Climate strategy fits with National Development Plan, says Government
Fine Gael defends plan at Cork meeting as activists challenge Ministers on policies
Simon Coveney: acknowledged it was Green Party ministers such as John Gormley, Eamon Ryan and Trevor Sargent who first introduced the idea of carbon budgets. Photograph: Yves Herman/Reuters
The Government has strongly defended its climate action plan at the first of a series of town hall meetings on climate change amid claims the plan is incompatible with the €115 billion National Development Plan.
Minister for the Enviroment Richard Bruton and Minister for Foreign Affairs Simon Coveney both defended the Govermment’s commitment to delivering on climate change at a meeting in UCC attended by about 150 people.
Former Cork South Central Green Party TD Dan Boyle said people wanted to see more consistency from the Government given it appeared that its commitment to climate change was at odds with many aspects of the National Development Plan.
Mr Boyle, who was recently re-elected a member of Cork City Council after an 18-year absence, asked why should people believe the Government on the issue of climate change given the huge carbon costs associated with its plan.
Mr Bruton pointed out that the Government had allocated more than a quarter of the investment earmarked for the National Development Plan – €30 billion – to sustainable transport, which would help to significantly reduce carbon emissions.
“The National Development Plan is a plan with a vision for a compact, connected and sustainable Ireland that will take profound change in the way we deliver growth and the absorption of one million extra people,” said Mr Bruton.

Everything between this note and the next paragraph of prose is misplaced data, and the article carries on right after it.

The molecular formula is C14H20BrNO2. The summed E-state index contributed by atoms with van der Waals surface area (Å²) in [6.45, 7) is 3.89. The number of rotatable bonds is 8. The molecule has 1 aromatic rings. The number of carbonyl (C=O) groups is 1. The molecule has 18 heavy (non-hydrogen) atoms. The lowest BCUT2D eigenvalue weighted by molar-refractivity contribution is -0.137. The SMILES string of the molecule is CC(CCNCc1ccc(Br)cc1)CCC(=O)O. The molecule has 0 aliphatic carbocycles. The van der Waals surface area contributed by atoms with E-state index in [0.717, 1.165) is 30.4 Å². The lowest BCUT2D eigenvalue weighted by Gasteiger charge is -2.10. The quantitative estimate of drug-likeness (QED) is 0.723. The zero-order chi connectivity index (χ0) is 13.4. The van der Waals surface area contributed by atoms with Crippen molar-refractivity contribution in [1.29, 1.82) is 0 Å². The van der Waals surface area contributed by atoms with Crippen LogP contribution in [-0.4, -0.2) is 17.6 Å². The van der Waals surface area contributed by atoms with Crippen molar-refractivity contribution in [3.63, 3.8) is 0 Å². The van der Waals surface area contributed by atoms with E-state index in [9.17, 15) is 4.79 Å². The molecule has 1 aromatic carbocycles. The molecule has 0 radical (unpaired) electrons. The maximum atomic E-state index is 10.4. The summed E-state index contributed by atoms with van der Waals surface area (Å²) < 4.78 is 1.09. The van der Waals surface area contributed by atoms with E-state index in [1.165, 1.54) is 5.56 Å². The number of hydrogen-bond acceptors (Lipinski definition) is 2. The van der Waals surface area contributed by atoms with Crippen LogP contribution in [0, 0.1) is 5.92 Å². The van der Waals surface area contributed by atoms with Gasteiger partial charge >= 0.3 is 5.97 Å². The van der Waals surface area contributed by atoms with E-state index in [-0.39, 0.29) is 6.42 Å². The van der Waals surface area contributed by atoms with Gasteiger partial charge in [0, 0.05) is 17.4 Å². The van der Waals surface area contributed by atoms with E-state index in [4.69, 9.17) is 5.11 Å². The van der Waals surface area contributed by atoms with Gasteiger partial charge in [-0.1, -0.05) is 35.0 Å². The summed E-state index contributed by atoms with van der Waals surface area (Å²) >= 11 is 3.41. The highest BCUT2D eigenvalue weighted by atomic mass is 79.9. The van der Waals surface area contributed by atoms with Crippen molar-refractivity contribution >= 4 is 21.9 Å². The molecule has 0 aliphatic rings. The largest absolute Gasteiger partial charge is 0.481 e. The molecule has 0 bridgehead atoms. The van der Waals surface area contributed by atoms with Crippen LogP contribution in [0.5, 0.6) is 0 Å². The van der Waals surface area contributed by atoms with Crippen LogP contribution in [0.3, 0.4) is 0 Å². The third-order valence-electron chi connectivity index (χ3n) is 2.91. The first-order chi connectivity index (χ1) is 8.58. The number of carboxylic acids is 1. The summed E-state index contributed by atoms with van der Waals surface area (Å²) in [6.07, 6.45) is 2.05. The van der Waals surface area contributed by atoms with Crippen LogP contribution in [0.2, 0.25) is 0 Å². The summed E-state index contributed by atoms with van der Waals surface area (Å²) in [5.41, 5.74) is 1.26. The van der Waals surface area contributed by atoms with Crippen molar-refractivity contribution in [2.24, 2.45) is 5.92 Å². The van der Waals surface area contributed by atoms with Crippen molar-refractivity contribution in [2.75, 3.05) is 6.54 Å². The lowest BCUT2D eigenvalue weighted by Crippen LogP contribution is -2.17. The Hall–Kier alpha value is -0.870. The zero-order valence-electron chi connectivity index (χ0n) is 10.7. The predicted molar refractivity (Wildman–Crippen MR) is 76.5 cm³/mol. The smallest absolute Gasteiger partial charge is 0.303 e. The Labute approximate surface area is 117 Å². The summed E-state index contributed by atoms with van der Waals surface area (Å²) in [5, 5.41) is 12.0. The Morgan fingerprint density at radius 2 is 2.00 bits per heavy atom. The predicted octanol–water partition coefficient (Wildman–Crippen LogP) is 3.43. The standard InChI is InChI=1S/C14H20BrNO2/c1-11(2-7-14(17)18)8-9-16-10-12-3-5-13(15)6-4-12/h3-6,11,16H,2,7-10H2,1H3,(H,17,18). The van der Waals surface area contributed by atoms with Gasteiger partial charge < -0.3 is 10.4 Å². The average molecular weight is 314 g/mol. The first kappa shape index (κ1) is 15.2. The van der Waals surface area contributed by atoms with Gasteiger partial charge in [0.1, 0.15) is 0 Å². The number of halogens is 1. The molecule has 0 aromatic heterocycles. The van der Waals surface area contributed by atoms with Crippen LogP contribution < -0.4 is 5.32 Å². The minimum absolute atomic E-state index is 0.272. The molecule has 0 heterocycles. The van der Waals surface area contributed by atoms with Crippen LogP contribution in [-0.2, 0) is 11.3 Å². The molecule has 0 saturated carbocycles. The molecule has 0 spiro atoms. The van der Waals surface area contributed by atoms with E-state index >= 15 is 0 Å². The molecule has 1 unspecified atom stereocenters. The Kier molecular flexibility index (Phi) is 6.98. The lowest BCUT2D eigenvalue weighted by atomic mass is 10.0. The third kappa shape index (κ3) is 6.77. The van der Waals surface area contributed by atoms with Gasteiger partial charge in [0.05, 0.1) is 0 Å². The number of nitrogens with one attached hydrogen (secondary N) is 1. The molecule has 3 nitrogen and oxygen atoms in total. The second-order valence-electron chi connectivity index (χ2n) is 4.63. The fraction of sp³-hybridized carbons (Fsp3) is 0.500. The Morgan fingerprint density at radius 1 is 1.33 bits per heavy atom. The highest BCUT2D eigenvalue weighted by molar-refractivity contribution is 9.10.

“You do not tear up your investment plans because of a particular change, you need to integrate this change and we have created carbon budgets so every department will have to think not just of their financial budget, but also of their carbon budget.”
Mr Coveney acknowledged it was Green Party ministers such as John Gormley, Eamon Ryan and Trevor Sargent who first introduced the idea of carbon budgets in the Fianna Fáil/Green Party coalition and the current Government had learned from that.
And he argued that the both the National Planning Framework and the National Development Plan were compatible with achieving green targets. He said for the first time, an Irish Government was planning for 20 years ahead.
“What we are trying to do is move away from the dominance of Dublin to try and achieve compact growth in other cities such as Cork, Galway, Limerick and Waterford that can lead to more sustainable transport infrastructure built around light rail systems.
“We want to try and move away from the madness of 10,000 people getting into their cars in Portlaoise every morning and spending three hours a day commuting – we want a kind of density of urban living that can allow for more sustainable transport system.
He said he was aware there was criticism of the National Development Plan proposals to build more roads, but projects such as the Dunkettle Interchange in Cork were needed to allow the city to become large enough to support more sustainable public transport.
“I know there is some criticism that we should not be spending on new large roads but we need to have a transition – there are projects that are under way for some time and we need to finish them so we have basic road infrastructure so people can move about.”
Mr Bruton also defended the Government against criticism from climate change activist Saoi O’Connor, who said it was difficult to take the Government’s decision to declare a climate crisis and then just a day later give approval for drilling off the Irish coast.
And Ms O’Connor, who was involved in organising student days of action over climate change, accused the Government of not fully appreciating the urgency of the situation by setting 2050 as the target date for zero carbon emissions rather than 2030.
Mr Bruton said that the current Fine Gael/Independent Alliance coalition was the first Government to produce a coherent climate action plan but he pointed that within the EU there was no consensus on when countries should become carbon neutral.
The Government had set out clear targets for every sector of Irish society and every Minister would be held to account by an Oireachtas Climate Action Committee and as well a Climate Action Delivery Board overseen by the Taoiseach, he said.